A To-Do List for the LIBOR Transition

January 1, 2022, is the date when LIBOR—the acronym for the London Interbank Offered Rate, the most widely-used reference interest rate in the world— will officially be retired. LIBOR is referenced in $370 trillion worth of financial products, $200 trillion of which are in US dollars. “It’s not an understatement to call LIBOR the world’s most important number,” says Adam Nguyen, Co-Founder of eBrevia, a DFIN company and leading enterprise contract analysis software provider.

Without LIBOR, companies will need to renegotiate and/or amend a slew of contracts and financial documents. “The volume of work is staggering,” Nguyen told participants at DFIN’s July 14, 2020, webinar “LIBOR Transition: Lessons Learned and Strategies Going Forward.” 

The decision to retire LIBOR was made by financial regulators in 2017, after a rate-fixing scandal a few years earlier. The problem with LIBOR, according to the regulators, is that its rates are determined by a panel of banks that base those rates on the price at which they would lend to one another. In contrast, the alternative risk-free rates (RFRs) that are emerging to take LIBOR’s place will be based on actual transactions. Sally Neal, Retired Partner at PwC and a speaker at DFIN’s July webinar, says that this makes manipulation less likely. Davide Barzilai, another webinar speaker and a partner at Norton Rose Fulbright in London, agrees, noting “These [alternative] rates are not reliant on people’s discretion and judgement so they should be free of manipulation.” 

As companies prepare to navigate a post-LIBOR world, here are some important steps to take:

  1. Use AI to review fallback clauses. Artificial intelligence can be used to review fallback clauses, or clauses that spell out what would happen in the event that LIBOR was unavailable. Often fallback language was designed for situations in which LIBOR was temporarily unavailable rather than retired permanently.

  2. Understand which contracts are based on LIBOR and create a remediation strategy. Transitioning away from LIBOR may mean closing out contracts or generating amendments to existing contracts, often using standardized language. The degree of complexity will depend on the volume of contracts (some companies have hundreds of thousands of documents referencing LIBOR), the types of fallback language used, and the number of geographic markets in which a company operates.

  3. Get started. Norton Rose’s Barzilai has found that the greatest area of difficulty is sorting documentation and getting it ready for the LIBOR transition. Nguyen agrees, adding: “If you haven’t started, the takeaway is to start now.”

  4. Explore how technology can help you identify, organize, and update large volumes of contracts. Neal considers navigating the LIBOR transition “as much a data management exercise as a legal exercise.” For this reason, companies that use various software and artificial intelligence solutions like eBrevia to flag documents for remediation can save time and money. Neal points out that technology can filter out documents that do not reference LIBOR and extract relevant data from those that do, as well as locate those contracts that mature before December 31, 2021, without an extension provision.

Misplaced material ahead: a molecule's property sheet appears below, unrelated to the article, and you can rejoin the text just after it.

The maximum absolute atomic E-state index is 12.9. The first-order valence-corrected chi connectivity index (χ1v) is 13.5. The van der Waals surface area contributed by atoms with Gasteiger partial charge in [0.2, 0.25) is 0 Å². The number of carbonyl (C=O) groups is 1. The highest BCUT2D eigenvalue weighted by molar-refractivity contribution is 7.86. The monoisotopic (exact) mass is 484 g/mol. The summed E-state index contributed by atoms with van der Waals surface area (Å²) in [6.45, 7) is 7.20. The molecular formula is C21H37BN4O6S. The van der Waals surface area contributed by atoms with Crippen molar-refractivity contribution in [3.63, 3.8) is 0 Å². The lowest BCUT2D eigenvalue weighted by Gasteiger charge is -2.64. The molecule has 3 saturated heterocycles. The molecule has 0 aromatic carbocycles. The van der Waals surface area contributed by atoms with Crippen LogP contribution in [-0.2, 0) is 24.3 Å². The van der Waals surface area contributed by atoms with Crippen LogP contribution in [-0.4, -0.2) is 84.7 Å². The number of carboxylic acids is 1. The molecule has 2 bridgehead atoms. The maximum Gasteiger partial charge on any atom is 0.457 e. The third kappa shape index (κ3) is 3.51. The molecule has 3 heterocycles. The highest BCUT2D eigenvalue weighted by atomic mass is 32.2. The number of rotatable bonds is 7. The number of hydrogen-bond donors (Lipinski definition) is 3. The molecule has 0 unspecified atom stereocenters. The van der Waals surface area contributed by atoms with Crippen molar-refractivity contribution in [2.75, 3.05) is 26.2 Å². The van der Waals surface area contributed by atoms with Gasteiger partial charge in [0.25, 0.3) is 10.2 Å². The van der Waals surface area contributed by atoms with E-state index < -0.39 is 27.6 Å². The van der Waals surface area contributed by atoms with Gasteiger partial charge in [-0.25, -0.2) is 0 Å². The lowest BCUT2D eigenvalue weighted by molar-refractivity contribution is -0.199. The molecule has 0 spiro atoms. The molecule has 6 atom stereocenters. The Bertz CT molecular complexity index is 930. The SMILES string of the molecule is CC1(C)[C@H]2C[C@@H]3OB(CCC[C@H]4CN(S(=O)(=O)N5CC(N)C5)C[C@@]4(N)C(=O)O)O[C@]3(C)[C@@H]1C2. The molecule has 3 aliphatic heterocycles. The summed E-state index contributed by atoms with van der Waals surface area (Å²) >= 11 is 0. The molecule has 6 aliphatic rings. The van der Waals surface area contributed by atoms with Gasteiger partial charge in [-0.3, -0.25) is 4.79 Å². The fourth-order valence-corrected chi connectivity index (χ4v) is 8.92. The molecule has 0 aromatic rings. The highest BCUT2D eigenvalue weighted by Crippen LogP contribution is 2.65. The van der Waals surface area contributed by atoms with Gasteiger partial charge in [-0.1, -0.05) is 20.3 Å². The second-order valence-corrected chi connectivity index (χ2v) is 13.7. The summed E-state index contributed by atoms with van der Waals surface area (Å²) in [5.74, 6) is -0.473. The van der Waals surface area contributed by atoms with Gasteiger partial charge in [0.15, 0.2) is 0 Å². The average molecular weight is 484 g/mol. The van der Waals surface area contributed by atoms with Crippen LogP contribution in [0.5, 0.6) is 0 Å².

5. Research RFRs. LIBOR is issued in five currencies (US dollars, euros, Japanese yen, British pounds, and Swiss francs) and each currency will have its own alternative rate selected by the national banks from that jurisdiction. Two popular options are the UK’s SONIA (Sterling Overnight Interbank Average Rate), which is over 20 years old, and the US’s SOFR (Secured Overnight Financing Rate), which dates back to 2017.  Companies also need to consider whether they will use a forward- or backward-looking rate for future transactions.

  6. Keep abreast of regulatory actions. Although certain interim dates for aspects of the LIBOR transition have been extended because of disruption from COVID-19, Barzilai is convinced that the final LIBOR deadline will not budge. Experts from DFIN’s webinar agree – and so to the extent possible, companies should stop using LIBOR and should plan for LIBOR to be completely retired at the end of 2021.

  7. Shore up your transition team. Some companies are doing the LIBOR review internally; others are using law firms and other service providers to make the process easier. Whatever your plan, a successful LIBOR transition takes a balance of competencies from legal to operations, technology, and individuals with specialized LIBOR expertise.

  8. Be realistic about the project’s scope and budget. It’s easy to misjudge just how many functions and resources will need to be involved in document and contract remediation for the LIBOR transition. Good project management can make the whole endeavor more cost effective. Too often, observes Barzilai, “the extent of operations that have to go into LIBOR transition is underestimated.”

  9. Use the LIBOR transition to investigate the latest technologies. “Digitization, especially for legal contracts, is, in my opinion, the wave of the future,” says Neal. While the LIBOR transition will require time, effort, coordination, and an ample budget, it’s also “a fantastic opportunity to get your institution… more educated and excited about the use of artificial-intelligence technology.”